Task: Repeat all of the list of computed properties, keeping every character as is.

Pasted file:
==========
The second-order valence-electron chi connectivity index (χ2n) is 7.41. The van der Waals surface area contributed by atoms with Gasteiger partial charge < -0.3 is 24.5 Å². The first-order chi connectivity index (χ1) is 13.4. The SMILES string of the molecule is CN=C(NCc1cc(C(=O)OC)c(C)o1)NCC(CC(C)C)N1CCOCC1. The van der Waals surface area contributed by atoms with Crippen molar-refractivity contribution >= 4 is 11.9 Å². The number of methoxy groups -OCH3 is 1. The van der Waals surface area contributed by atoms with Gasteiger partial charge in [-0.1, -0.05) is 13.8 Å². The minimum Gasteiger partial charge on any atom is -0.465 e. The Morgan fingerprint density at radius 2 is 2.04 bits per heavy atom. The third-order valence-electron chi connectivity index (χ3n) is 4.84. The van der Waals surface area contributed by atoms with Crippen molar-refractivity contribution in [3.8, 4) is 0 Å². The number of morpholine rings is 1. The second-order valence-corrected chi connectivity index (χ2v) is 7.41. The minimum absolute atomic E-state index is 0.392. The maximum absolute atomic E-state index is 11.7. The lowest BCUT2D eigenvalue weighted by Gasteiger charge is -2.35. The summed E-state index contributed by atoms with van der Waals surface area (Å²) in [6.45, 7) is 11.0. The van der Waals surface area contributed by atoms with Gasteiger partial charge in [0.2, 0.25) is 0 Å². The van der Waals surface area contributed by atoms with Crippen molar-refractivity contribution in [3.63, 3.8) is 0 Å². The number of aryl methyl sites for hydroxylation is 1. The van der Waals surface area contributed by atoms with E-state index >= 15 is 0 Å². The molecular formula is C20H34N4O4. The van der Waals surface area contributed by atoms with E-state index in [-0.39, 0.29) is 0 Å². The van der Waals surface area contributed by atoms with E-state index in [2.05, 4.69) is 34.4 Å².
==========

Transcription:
The second-order valence-electron chi connectivity index (χ2n) is 7.41. The van der Waals surface area contributed by atoms with Gasteiger partial charge < -0.3 is 24.5 Å². The first-order chi connectivity index (χ1) is 13.4. The SMILES string of the molecule is CN=C(NCc1cc(C(=O)OC)c(C)o1)NCC(CC(C)C)N1CCOCC1. The van der Waals surface area contributed by atoms with Crippen molar-refractivity contribution >= 4 is 11.9 Å². The number of methoxy groups -OCH3 is 1. The van der Waals surface area contributed by atoms with Gasteiger partial charge in [-0.1, -0.05) is 13.8 Å². The minimum Gasteiger partial charge on any atom is -0.465 e. The Morgan fingerprint density at radius 2 is 2.04 bits per heavy atom. The third-order valence-electron chi connectivity index (χ3n) is 4.84. The van der Waals surface area contributed by atoms with Crippen molar-refractivity contribution in [3.8, 4) is 0 Å². The number of morpholine rings is 1. The second-order valence-corrected chi connectivity index (χ2v) is 7.41. The minimum absolute atomic E-state index is 0.392. The maximum absolute atomic E-state index is 11.7. The lowest BCUT2D eigenvalue weighted by Gasteiger charge is -2.35. The summed E-state index contributed by atoms with van der Waals surface area (Å²) in [6.45, 7) is 11.0. The van der Waals surface area contributed by atoms with Gasteiger partial charge in [0.2, 0.25) is 0 Å². The van der Waals surface area contributed by atoms with Crippen molar-refractivity contribution in [3.63, 3.8) is 0 Å². The number of aryl methyl sites for hydroxylation is 1. The van der Waals surface area contributed by atoms with E-state index >= 15 is 0 Å². The molecular formula is C20H34N4O4. The van der Waals surface area contributed by atoms with E-state index in [-0.39, 0.29) is 0 Å². The van der Waals surface area contributed by atoms with E-state index in [2.05, 4.69) is 34.4 Å².